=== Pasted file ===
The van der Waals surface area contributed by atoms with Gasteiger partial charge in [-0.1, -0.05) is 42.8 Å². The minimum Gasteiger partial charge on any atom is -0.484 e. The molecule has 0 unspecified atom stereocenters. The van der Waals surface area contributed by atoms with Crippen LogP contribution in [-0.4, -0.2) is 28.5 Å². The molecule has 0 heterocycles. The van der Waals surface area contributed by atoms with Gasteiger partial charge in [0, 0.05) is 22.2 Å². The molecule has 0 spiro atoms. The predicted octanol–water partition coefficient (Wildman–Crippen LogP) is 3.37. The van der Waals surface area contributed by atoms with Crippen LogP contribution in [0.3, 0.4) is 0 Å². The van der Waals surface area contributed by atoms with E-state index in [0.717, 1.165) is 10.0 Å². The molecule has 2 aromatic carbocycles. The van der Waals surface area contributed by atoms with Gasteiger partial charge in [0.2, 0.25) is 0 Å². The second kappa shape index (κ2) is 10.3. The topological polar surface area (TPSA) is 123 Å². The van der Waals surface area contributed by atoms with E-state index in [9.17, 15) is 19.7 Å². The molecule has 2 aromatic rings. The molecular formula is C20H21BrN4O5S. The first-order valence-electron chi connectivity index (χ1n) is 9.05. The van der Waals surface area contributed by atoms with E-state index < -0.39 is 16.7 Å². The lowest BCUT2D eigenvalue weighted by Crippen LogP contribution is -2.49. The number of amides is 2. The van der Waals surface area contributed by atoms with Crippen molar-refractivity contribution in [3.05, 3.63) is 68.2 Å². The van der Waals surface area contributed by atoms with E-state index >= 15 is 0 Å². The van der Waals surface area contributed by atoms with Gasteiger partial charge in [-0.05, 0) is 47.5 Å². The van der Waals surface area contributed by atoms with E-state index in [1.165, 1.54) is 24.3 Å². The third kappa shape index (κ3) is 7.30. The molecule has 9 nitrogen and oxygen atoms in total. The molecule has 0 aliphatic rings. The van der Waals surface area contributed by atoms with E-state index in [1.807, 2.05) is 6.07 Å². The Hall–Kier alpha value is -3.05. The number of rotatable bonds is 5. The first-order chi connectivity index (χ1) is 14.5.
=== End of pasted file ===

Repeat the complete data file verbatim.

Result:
The van der Waals surface area contributed by atoms with Gasteiger partial charge in [-0.1, -0.05) is 42.8 Å². The minimum Gasteiger partial charge on any atom is -0.484 e. The molecule has 0 unspecified atom stereocenters. The van der Waals surface area contributed by atoms with Crippen LogP contribution in [-0.4, -0.2) is 28.5 Å². The molecule has 0 heterocycles. The van der Waals surface area contributed by atoms with Gasteiger partial charge in [0, 0.05) is 22.2 Å². The molecule has 0 spiro atoms. The predicted octanol–water partition coefficient (Wildman–Crippen LogP) is 3.37. The van der Waals surface area contributed by atoms with Crippen LogP contribution in [0.3, 0.4) is 0 Å². The van der Waals surface area contributed by atoms with E-state index in [0.717, 1.165) is 10.0 Å². The molecule has 2 aromatic carbocycles. The van der Waals surface area contributed by atoms with Gasteiger partial charge in [0.2, 0.25) is 0 Å². The second kappa shape index (κ2) is 10.3. The topological polar surface area (TPSA) is 123 Å². The van der Waals surface area contributed by atoms with E-state index in [9.17, 15) is 19.7 Å². The molecule has 2 aromatic rings. The molecular formula is C20H21BrN4O5S. The first-order valence-electron chi connectivity index (χ1n) is 9.05. The van der Waals surface area contributed by atoms with E-state index < -0.39 is 16.7 Å². The lowest BCUT2D eigenvalue weighted by Crippen LogP contribution is -2.49. The number of amides is 2. The van der Waals surface area contributed by atoms with Crippen molar-refractivity contribution in [3.05, 3.63) is 68.2 Å². The van der Waals surface area contributed by atoms with E-state index >= 15 is 0 Å². The van der Waals surface area contributed by atoms with Gasteiger partial charge in [-0.05, 0) is 47.5 Å². The van der Waals surface area contributed by atoms with E-state index in [1.165, 1.54) is 24.3 Å². The third kappa shape index (κ3) is 7.30. The molecule has 9 nitrogen and oxygen atoms in total. The molecule has 0 aliphatic rings. The van der Waals surface area contributed by atoms with E-state index in [1.807, 2.05) is 6.07 Å². The Hall–Kier alpha value is -3.05. The number of rotatable bonds is 5. The first-order chi connectivity index (χ1) is 14.5.